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Veteran Film Scribe Fears Dems Are Crushing Free Speech

Sasha Stone cheers 'Run Hide Fight,' says political press can't tell the truth

Sasha Stone learned long ago the secret to standing out in a crowded online field.

Be honest, bold and truthful.

Those qualities allowed her to build AwardsDaily.com into a self-sustaining career that snared the attention of Hollywood studios. Now, those same practices could get her canceled.

“The industry I’m in has become so careful in how it talks about things, it’s so policed by Twitter,” Stone says. “I’ve been called out quite a few times … I’m radioactive on film Twitter. I’m not a popular person.”

That led her to being interviewed by The Daily Wire’s Ben Shapiro recently, a decision that will only enhance her radioactive state.

“It could get you deplatformed just for having that conversation,” says Stone, who warned her site’s contributors that they may feel the fallout from that conversation. She knows if enough people realize she spoke to Shapiro it could cause some to contact studios and demand they pull advertising from her site.

“It’s nuts,” Stone says. “I don’t see any way forward in the atmosphere we have [now]. We have to branch out, expanding our voice … it’s become too stifling.”

From Filmmaker to Internet Pioneer

Stone started out at film school but she eventually saw her future in film journalism. The Internet’s early forums helped guide her along that path. She found a cinema Listserv where film fanatics hung out, talked movies and shared secrets about film criticism.

“It was my blogging school,” Stone says of the oft-snobby confab. “I learned a lot about film from them.”

That experience also found her dabbling in Oscar predictions, something she’d explore full time in 1999 with her site, originally called OscarWatch.com. An Academy of Motion Picture Arts & Sciences lawsuit forced her to change its name to AwardsDaily.com.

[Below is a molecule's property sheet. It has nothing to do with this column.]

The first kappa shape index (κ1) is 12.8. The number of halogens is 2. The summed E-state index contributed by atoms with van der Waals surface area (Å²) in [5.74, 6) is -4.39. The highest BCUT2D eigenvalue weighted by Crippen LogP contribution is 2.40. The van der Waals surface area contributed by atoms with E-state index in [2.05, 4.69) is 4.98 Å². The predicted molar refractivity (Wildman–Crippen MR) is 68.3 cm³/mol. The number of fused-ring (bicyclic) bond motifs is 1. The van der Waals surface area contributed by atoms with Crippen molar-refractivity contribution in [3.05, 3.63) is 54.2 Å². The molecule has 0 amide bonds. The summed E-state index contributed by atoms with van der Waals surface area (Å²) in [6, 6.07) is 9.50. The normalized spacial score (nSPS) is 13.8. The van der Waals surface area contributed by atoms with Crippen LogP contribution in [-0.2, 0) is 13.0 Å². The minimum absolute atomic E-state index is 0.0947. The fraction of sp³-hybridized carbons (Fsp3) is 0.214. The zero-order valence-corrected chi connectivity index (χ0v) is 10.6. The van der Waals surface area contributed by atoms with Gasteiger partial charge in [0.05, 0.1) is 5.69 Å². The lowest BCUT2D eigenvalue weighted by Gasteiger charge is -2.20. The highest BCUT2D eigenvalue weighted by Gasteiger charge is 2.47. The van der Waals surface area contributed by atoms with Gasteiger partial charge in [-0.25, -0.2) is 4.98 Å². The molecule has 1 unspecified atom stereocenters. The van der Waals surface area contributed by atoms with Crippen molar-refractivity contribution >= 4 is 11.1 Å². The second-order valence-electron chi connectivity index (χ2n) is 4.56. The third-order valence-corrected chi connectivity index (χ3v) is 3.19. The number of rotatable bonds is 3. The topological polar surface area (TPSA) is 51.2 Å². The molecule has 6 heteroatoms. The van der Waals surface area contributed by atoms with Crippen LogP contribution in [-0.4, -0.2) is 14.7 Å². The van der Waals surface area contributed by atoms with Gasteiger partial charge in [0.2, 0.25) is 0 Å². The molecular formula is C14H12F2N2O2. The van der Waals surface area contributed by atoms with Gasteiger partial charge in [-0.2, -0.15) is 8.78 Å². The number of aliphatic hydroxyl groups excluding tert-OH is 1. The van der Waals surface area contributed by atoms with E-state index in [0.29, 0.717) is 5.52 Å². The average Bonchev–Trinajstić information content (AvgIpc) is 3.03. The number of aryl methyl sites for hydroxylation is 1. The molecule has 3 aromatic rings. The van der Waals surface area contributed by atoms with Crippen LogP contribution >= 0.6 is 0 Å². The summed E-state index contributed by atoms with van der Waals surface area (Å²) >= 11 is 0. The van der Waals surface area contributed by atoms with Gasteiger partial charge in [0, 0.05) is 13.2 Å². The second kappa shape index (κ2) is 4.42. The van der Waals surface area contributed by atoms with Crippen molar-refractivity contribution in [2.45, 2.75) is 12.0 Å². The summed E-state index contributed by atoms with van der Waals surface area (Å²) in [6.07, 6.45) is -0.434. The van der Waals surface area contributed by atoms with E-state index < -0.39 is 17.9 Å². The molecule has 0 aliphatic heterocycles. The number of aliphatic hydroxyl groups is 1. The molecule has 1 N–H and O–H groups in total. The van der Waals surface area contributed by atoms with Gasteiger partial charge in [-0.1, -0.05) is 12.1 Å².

The Internet was the “wild, wild West” at the time, she recalls.

Her site was hardly an overnight sensation, but she never gave up. Five years later, the site started generating income. That allowed her to stay at home with her then-young daughter, a key reason why she stuck with the project.

Stone had plenty of schooling behind her but starting her own business proved daunting.

“I knew absolutely nothing [about running a web site],” says Stone, who did all the writing and web designing herself in those early days. “I made it up as I went along. I made a lot of mistakes.”

Her competitive nature overcame her limited skill set.

“I wanna compete with The New York Times,” she says with a laugh. “It’s part of what drove me to be a provocative writer early on. Never be boring. Make yourself impossible to ignore.”

That, combined with “trade” publications that muted their voice to appease film studios, helped her site stand out, she says.

Red Pill in Progress

Stone actively supported Hillary Clinton’s failed presidential run in 2016. She views her party much differently today.

“Somewhere right before the [2020] election I started to get really scared about the Democrats and the Left regarding free speech,” she says, noting how The New York Times editor who approved a reasonable op-ed written by Sen. Tom Cotton, a Republican, resigned following blowback from within the paper and elsewhere.

NY Times editorial page editor resigns after backlash over Sen. Cotton’s op-ed

She started noting other hypocrisies in both the media and liberal circles.

“I suddenly realized how much of the anti-Trump stuff was a lie. I didn’t realize the Democrats were that diabolical,” she says.

“It’s perfectly fine to deplatform anyone who voted for Trump .. it’s the new red scare,” says Stone, who adds that she loves making friends with conservatives.